By John Burton |
RED BANK – The borough Zoning Board of Adjustment may have said “no” but the Planning Board said “yes” – after a little nudging from the Borough Council – for the upscale multistory apartment complex intended for the downtown.
The borough Planning Board voted unanimously Monday evening to endorse the Element, a 4-story, 35-residential unit development proposed for 55 West Front St., currently an approximately three-quarter acre, long-vacant property across the street from Riverside Gardens Park. The site had been home to a Meridian Health Care extended stay rehabilitation facility, demolished in 2008.
The project faced opposition on a number of fronts over the approximately one- and-a-half years it has been making its way through the various processes that have now led to approval and future construction. But what helped secure the project’s future was the borough council’s vote late last year reclassifying the property as a non-condemnation (not requiring using eminent domain) redevelopment zone, as defined by a 2013 state statute. That statute is intended as a tool for mostly urban municipalities to bring about redevelopment for blighted and abandoned properties, that often become a public safety issue and a tax- and service-burden for those communities. Mayor Pasquale Menna, who has supported the zoning change to this property, had said previously this law has been used effectively in Long Branch, Asbury Park, Newark and Montclair, among other communities around the state.
The borough council and zoning board had also approved the same designation for the White Street municipal parking lot, which caused far less controversy. The plan there is to develop the parking lot site for a future garage or mixed-use facility with a parking component to address the long-debated downtown parking shortfall.
West Front Street Partners, LLC, working with TANTUM, a Jersey City real estate development firm, had initially appeared before the borough zoning board for approval, needing variances for a parking deficiency and other relief conditions. The zoning board last year denied the application, citing the project’s size and impact on area traffic as reasons for the board’s rejection. However, nearly a decade earlier, the board had approved a 5-story, 27-unit condominium development that wasn’t built because of the downturn in the economy.
Following the board’s denial, Debra Tantleff, founding principal with TANTUM, said she lobbied the mayor and council to invoke this statute as an alternative to appealing the board’s denial to state Superior Court.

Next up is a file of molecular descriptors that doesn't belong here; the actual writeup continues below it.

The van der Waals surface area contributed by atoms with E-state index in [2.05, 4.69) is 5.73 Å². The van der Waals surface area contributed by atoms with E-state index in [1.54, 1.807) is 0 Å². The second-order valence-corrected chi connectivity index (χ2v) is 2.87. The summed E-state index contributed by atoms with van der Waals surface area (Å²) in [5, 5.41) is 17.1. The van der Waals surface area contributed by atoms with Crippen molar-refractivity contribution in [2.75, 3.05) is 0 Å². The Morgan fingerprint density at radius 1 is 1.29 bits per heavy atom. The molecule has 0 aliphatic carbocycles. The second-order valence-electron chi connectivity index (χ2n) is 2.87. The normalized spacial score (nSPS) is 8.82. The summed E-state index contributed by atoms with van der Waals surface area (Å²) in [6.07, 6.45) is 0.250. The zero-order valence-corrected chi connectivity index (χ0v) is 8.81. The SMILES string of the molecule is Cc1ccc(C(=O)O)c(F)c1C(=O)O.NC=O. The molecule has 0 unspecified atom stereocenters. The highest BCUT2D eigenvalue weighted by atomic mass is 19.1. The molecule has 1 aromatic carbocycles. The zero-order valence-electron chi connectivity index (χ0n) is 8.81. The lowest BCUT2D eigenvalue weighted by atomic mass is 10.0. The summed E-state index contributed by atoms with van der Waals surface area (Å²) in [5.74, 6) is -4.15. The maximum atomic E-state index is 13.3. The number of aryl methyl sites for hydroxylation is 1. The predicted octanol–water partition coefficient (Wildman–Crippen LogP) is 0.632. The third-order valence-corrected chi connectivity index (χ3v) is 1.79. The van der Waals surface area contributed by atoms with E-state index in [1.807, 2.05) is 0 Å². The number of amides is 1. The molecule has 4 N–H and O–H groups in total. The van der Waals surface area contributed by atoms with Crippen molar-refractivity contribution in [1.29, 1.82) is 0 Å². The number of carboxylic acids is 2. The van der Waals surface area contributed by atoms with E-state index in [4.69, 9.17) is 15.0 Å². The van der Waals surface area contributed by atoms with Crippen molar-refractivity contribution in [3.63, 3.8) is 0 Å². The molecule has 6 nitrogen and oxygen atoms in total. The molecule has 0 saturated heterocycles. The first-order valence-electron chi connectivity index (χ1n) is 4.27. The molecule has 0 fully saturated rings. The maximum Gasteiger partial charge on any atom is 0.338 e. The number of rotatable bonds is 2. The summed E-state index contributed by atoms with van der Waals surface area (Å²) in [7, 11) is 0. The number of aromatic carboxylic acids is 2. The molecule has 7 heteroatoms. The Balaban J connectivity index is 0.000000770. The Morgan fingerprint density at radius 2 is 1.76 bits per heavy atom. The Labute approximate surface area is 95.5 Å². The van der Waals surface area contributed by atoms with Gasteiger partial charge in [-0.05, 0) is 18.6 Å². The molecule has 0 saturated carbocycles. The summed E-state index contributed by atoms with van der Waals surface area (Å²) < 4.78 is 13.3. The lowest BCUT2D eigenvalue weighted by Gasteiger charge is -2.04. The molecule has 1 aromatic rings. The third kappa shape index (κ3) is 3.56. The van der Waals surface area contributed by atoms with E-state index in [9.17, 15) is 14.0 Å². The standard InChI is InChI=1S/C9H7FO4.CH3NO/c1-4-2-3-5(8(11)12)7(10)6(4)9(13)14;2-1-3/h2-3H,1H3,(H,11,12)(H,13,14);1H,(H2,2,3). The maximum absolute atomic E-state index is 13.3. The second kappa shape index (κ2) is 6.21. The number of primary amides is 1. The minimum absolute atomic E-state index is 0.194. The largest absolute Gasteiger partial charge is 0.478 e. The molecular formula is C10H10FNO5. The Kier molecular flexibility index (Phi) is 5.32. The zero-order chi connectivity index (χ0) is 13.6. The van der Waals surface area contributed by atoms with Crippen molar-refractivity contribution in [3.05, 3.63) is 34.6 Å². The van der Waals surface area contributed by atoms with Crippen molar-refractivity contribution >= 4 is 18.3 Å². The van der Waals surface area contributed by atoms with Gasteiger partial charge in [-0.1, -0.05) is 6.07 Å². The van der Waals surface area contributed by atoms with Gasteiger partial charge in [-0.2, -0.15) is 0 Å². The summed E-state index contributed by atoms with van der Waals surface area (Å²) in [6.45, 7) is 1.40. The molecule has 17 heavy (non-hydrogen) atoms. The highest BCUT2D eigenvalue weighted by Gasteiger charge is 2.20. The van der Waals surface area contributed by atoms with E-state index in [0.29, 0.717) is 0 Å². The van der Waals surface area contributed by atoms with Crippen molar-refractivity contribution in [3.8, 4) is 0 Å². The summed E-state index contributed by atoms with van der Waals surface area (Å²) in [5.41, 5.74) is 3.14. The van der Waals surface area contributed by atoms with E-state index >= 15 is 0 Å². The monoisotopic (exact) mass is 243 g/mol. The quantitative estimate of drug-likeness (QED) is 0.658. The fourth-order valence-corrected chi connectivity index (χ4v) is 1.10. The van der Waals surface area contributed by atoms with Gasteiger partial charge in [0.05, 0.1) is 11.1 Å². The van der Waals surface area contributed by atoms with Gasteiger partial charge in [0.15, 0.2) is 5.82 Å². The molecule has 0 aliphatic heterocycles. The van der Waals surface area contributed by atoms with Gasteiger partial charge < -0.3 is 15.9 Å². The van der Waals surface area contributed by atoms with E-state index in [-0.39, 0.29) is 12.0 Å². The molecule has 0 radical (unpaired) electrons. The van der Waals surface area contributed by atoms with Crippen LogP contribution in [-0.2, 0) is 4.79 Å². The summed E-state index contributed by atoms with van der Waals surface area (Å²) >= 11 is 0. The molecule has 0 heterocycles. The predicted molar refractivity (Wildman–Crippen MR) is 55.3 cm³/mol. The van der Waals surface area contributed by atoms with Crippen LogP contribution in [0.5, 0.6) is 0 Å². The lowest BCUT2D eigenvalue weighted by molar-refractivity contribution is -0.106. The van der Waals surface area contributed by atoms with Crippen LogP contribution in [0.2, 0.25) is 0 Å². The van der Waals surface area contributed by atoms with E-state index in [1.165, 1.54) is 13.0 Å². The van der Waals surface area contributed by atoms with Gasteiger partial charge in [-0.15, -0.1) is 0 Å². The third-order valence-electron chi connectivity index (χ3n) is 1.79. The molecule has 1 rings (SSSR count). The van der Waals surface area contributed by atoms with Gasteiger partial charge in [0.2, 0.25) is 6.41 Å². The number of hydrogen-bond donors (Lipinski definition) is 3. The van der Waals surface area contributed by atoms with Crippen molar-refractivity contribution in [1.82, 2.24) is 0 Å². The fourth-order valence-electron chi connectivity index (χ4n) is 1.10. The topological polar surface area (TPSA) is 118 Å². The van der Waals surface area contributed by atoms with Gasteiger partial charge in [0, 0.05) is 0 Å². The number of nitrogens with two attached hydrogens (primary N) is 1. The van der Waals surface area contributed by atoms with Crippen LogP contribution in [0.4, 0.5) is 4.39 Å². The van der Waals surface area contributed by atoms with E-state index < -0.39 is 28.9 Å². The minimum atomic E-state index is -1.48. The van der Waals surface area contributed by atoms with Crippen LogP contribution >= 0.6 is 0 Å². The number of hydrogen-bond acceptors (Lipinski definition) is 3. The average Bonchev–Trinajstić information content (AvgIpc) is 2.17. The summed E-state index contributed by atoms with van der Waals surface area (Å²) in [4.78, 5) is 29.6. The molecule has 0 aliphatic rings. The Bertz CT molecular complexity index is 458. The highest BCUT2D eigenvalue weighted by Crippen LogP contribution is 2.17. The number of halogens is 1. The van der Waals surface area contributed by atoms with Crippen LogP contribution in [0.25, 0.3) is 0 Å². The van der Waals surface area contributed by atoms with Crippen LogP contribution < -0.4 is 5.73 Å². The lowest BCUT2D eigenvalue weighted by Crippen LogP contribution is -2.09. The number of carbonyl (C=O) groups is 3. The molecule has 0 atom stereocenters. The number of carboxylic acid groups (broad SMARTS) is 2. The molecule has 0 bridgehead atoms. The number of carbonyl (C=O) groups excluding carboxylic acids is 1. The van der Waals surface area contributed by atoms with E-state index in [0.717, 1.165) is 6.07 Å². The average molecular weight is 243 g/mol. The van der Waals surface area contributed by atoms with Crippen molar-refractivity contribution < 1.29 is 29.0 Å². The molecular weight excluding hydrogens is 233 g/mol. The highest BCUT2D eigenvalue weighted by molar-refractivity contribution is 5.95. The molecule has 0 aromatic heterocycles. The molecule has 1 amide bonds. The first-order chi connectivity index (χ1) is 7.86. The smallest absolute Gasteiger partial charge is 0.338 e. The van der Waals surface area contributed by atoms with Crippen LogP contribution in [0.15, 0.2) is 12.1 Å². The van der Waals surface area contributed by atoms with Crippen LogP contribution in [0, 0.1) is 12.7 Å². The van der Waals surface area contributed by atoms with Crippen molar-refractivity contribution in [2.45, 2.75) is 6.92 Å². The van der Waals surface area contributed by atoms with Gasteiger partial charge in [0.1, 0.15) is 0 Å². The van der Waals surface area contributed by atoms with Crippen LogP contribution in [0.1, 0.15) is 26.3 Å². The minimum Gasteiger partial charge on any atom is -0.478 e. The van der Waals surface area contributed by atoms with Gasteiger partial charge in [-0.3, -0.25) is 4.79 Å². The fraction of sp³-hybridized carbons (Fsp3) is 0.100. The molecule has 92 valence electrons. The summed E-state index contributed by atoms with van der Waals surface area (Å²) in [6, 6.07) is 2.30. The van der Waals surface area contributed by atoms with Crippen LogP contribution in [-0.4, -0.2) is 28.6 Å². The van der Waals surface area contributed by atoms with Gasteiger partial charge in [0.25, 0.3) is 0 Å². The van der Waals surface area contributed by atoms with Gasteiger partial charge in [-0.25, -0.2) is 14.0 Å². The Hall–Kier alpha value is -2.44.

Redefining this location became a point of contention, dividing the borough council and planning board and becoming a campaign issue in last year’s borough council election. Proponents said it was a way of moving a much-needed project forward, developing an unsightly spot in the heart of the downtown. Opponents saw it as a blatant giveaway to a developer, and more troubling, an undermining of the authority of the zoning board, an autonomous quasi-judicial land use entity.
At Monday night’s meeting both points of view were aired by board members and the public.
“I’m disappointed in my town undermining the zoning board,” said Ben Forest, Locust Avenue. He argued that this amounted to spot zoning, illegal in this state. “I know it’s legal now,” given the rezoning under state law, Forest said. “But just because it’s legal it doesn’t make it right.”
Bill Brooks, Tower Hill Avenue, echoed Forest’s objections telling the board “I don’t think this was done correctly.”
But John Bowers, Colts Neck, who owns and manages commercial and residential proper ties in the borough (and is the landlord for offices used by The Two River Times on West Front Street), said “I think the overall project is kudos.”
Some board members expressed reservations. Barbara Boas said, “Deep in my soul I’m very conflicted by this.” Boas had said last year she felt uncomfortable with rezoning the site for the developer. But in the end Boas voted to approve it.
“I think the applicant has complied with everything we asked for,” willingly making changes to the plan, said board member Stanley Sickels.
Menna expressed a similar view, reminding those in attendance that he had some issues with some architectural aesthetics believing it was “too stark.” But the architect, Lance Blake, made some alterations, Menna said, and “I think they’ve come full circle.”
Tantleff expects to break ground on construction by late fall 2017, with plans to be completed before the end of 2018.
The expected rents for the apartments are roughly $2,200 for the one-bedroom units and $3,000 for the two bedrooms, Tantleff said.
This article was first published in the March 9-16, 2017 print edition of The Two River Times.
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